Each Commissioner will have the support of a small office.
The article states that the Commissioners will: “ have no remit to intervene in successful academies and free schools, but will be responsible for requiring academies to address underperformance where it exists.”
More information is available here: http://www.regionalschoolscommissioner.com/sections/about_the_org/the_role_of_the_regional_schools_commissioner
NAHT publish ‘OFSTED news’ document
NAHT have published a helpful document providing an overview of the key actions and changes made by OFSTED to its organisation and framework during 2013.
It outlines the increased emphasis on the progress of pupils (including the most able and the most disadvantaged); careers advice and guidance; and primary school sport funding. It also outlines the new complaints procedure and developments in the early years sector.
The full document can be found here: http://www.naht.org.uk/welcome/news-and-media/key-topics/inspections-and-accountability/ofsted-update-november-2013/
Research & thinking
The OECD have released the results of international PISA tests and rankings. The UK remains placed with the middle-ranking countries. Its ranking for maths (26th) and for reading (23rd) are similar to the 2009 results however, there has been a significant fall in its ranking for science (slipping from 16th to 21st place). The tests saw Asian countries and provinces such as Shanghai, Taiwan and Singapore continue to surge ahead, whilst Scandinavian countries such as Finland saw their countries fall down the rankings.
The UK ranked 4th in the PISA tests of 2000. Its fall in the rankings is largely due to the improvements of other country’s scores as the UK’s test scores demonstrate very little change.
The Secretary of State blamed the performance of the previous government, saying that it would be a decade before current reforms had an impact on PISA scores. In his statement to the House of Commons of the results, he said: “When people ask why—if teachers are better than ever— we need to press ahead with further reform to the system, today’s results make the case more eloquently than any number of speeches. Since the 1990s, our performance in these league tables has been, at best, stagnant, and, at worst, declining…..For all the well-intentioned efforts of past Governments, we are still falling further behind the best-performing school systems in the world.”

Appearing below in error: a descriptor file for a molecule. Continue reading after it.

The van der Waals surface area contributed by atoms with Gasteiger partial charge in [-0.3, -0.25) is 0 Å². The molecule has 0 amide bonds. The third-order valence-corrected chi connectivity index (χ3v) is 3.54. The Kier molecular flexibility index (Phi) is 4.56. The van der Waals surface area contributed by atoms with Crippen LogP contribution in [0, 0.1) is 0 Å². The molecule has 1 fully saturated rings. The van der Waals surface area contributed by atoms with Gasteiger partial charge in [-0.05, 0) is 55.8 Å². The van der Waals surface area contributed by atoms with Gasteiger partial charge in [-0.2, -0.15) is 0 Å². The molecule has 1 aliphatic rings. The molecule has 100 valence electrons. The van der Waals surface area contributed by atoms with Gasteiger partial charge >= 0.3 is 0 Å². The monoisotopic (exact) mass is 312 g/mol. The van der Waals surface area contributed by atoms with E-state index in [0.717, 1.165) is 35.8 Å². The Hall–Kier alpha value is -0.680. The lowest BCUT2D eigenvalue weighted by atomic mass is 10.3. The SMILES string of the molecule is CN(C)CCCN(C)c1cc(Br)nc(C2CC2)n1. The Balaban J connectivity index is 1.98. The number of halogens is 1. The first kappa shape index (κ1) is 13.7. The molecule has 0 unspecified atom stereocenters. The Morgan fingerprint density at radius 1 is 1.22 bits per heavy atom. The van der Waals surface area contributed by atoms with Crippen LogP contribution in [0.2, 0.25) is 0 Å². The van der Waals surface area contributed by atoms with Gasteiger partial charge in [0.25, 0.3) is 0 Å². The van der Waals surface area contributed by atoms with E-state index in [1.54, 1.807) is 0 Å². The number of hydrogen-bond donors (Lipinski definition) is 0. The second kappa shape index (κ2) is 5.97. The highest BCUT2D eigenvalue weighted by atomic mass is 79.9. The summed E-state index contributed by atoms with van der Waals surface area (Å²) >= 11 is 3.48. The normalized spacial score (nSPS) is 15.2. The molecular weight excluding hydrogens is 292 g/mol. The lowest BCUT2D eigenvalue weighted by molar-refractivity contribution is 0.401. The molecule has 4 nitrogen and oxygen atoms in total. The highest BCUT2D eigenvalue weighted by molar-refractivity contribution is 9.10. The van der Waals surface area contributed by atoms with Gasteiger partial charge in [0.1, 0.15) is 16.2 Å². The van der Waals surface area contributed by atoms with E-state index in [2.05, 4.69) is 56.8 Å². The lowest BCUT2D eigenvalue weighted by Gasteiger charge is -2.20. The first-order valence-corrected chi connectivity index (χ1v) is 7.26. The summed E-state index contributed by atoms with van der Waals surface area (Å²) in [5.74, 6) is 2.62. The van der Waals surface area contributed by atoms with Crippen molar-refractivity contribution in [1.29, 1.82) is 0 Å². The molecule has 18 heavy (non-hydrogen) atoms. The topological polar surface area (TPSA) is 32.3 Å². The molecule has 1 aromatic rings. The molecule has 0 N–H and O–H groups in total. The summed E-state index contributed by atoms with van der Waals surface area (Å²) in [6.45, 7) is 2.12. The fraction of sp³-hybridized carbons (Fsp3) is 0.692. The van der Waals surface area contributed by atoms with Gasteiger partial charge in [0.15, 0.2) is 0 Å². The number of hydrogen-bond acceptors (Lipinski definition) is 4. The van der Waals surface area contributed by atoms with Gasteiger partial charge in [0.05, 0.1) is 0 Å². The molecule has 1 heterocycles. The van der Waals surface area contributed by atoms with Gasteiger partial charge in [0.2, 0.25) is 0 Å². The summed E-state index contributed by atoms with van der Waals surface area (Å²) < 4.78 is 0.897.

The full report for the UK can be found at: http://www.nfer.ac.uk/nfer/publications/PQUK01/PQUK01_home.cfm?publicationID=1044&title=Achievement%20of%2015-year-olds%20in%20England
The Secretary of State’s statement and the Shadow Education Secretary’s response can be read here: http://www.publications.parliament.uk/pa/cm201314/cmhansrd/cm131203/debtext/131203-0001.htm#13120350000001
School Vouchers for England report
This paper has been co-published by CMRE and the Adam Smith Institute.
It states that “the Coalition government’s reforms, while well-intended, have failed to introduce significantly greater school choice and competition, and this cannot be expected to improve overall levels of attainment in education.”
The paper states that this is “largely due to the restrictive requirements of setting up a free school”. It emphasises the fact that the number of free schools stands at ‘only’ 174 – representing less than 1% of schools.
It concludes that restrictions on school premises, interference from local authorities and a political authorisation process have “hampered the opening of more schools”.
The report makes a number of recommendations, which can be found here: http://www.cmre.org.uk/vouchers